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Anxiety Connection General Loneliness Relationships

The term “codependency” is used to describe a dynamic where one person in a relationship becomes excessively preoccupied with the needs, feelings, and problems of the other person to the detriment of their own well-being. If you have never explored codependency, it may be difficult to understand the negative effects of “over-helping.” Codependency is characterized by a pattern of behaviors and traits that involve excessive reliance on and preoccupation with others, often at the expense of one’s own needs and well-being. Codependence affects one’s personal life, one’s family, children, friends, and relatives, one’s businesses and careers, health, and spiritual growth.  It is debilitating and, if left untreated, causes us to become more destructive to ourselves and others.  Many come to a point when we must look beyond ourselves for help.


To help gain clarity about what codependent behavior may look like, we introduce “Sandy,” our codependent friend who is in a romantic relationship with “Bill.” Bill has a history of substance abuse, and despite his struggles, Sandy consistently prioritizes his needs and tries to control his behavior in an attempt to “fix” him. She spirals into more and more attempts to control and change Bill in order to save him from his own behavior. Here are some of the red flags we see in Sandy’s action.


Enabling: Sandy might frequently make excuses for Bill’s actions, cover up for him, or take on responsibilities that should be his because she fears he cannot handle them on his own. For example, if Bill misses work due to his substance abuse, Sandy might call his workplace with an excuse to protect him from consequences.


Neglecting Personal Needs: Sandy often neglects her own needs and desires in favor of Bill’s well-being. She may skip social events, hobbies, or self-care activities to focus on taking care of Bill or preventing potential crises related to his addiction.


Emotional Dependence: Sandy’s emotional well-being becomes heavily dependent on Bill’s state. She feels responsible for his happiness and feels extreme anxiety or guilt if he is not doing well. Her own mood and self-esteem are tied to Bill’s behavior and emotional state.


Lack of Boundaries: Sandy struggles to establish and maintain healthy boundaries. She may allow Bill to cross boundaries repeatedly, such as invading her personal space, using her possessions without permission, or manipulating her emotions to get what he wants.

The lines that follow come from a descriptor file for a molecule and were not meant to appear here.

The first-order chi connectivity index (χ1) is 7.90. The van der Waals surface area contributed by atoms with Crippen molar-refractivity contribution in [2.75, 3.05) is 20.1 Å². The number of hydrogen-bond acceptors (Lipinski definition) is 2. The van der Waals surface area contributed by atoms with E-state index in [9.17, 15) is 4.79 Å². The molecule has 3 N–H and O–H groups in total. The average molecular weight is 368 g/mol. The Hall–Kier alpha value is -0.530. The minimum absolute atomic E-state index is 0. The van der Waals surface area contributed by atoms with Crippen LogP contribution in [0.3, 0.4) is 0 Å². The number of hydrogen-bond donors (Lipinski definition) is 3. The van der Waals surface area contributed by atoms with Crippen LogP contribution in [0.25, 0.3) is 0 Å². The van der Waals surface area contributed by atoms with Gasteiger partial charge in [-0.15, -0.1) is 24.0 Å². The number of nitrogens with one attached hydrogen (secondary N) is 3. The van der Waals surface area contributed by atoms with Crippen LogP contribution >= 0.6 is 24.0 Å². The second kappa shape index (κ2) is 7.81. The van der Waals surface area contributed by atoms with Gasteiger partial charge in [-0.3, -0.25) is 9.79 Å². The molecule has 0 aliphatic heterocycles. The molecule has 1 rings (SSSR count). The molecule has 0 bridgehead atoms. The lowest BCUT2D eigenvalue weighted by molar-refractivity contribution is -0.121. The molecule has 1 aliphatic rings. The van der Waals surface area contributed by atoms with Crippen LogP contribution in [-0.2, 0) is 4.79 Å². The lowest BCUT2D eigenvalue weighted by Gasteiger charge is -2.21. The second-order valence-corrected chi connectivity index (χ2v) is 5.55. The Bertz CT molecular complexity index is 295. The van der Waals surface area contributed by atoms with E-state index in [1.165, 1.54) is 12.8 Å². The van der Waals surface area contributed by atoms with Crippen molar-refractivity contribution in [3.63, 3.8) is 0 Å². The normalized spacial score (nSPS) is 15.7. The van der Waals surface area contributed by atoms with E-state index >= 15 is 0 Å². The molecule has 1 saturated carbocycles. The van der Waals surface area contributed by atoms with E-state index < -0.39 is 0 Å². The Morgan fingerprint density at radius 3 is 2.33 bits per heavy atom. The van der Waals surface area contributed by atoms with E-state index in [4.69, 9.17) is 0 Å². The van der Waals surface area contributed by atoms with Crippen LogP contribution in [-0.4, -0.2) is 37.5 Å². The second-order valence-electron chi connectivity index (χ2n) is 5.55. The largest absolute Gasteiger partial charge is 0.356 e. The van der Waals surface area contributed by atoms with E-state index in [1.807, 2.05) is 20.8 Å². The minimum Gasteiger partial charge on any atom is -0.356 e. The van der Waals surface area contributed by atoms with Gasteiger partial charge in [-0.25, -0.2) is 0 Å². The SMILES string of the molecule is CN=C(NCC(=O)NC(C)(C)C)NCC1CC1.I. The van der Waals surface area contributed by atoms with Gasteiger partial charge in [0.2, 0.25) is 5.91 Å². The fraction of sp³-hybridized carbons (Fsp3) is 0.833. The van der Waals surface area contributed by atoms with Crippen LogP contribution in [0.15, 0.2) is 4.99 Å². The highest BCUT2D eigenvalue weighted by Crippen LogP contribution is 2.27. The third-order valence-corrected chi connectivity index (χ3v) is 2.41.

Control Issues: Sandy attempts to control Bill’s actions and choices with the belief that she can “save” him from his struggles. This can include monitoring his activities, trying to manage his friendships, or attempting to control his substance use.


Fear of Abandonment: Sandy fears that if she doesn’t fulfill Bill’s needs or if she sets boundaries, he might leave her. This fear of abandonment drives her to continue engaging in codependent behaviors, even when they are harmful to her own mental and emotional health.

In this example, Sandy’s actions reflect classic codependent behavior, where her sense of self-worth and identity is entangled with Bill’s well-being, leading to a dysfunctional and unhealthy dynamic in the relationship.

Mental health professionals have explored the underlying psychological and emotional factors contributing to codependent patterns, and treatment approaches have evolved to address these issues. Individuals in the relationship may seek outside help, such as therapy, to break the cycle, address underlying issues, and develop healthier patterns of relating to each other.

Breaking the cycle often requires both individuals in the relationship to acknowledge and take responsibility for their roles in the dysfunction. Professional intervention, such as therapy or support groups, can be crucial in guiding individuals toward healthier relationship dynamics.

One of the key figures in popularizing the concept of codependency was Melody Beattie, the author of “Codependent No More.” Her book, published in 1986, played a crucial role in bringing attention to codependency as a prevalent issue and offering practical guidance for recovery. Likewise, is the anonymous 12-step program for codependents. They note on their website, “Somewhere along the line, we learned to doubt our perception, discount our feelings, and overlook our needs. We looked to others to tell us what to think, feel, and behave. Other people supplied us with information about who we were and should be. It became more important to be compliant or avoidant rather than to be authentic, and we adopted rigid beliefs about what “should be.” We believed that if we could just “get it right,” things would be okay. When we “got it wrong,” our sense of security and self-worth evaporated.”

If you would like more information on support groups where you can learn more about codependency, contact The Refuge Center, your therapist, or you can visit .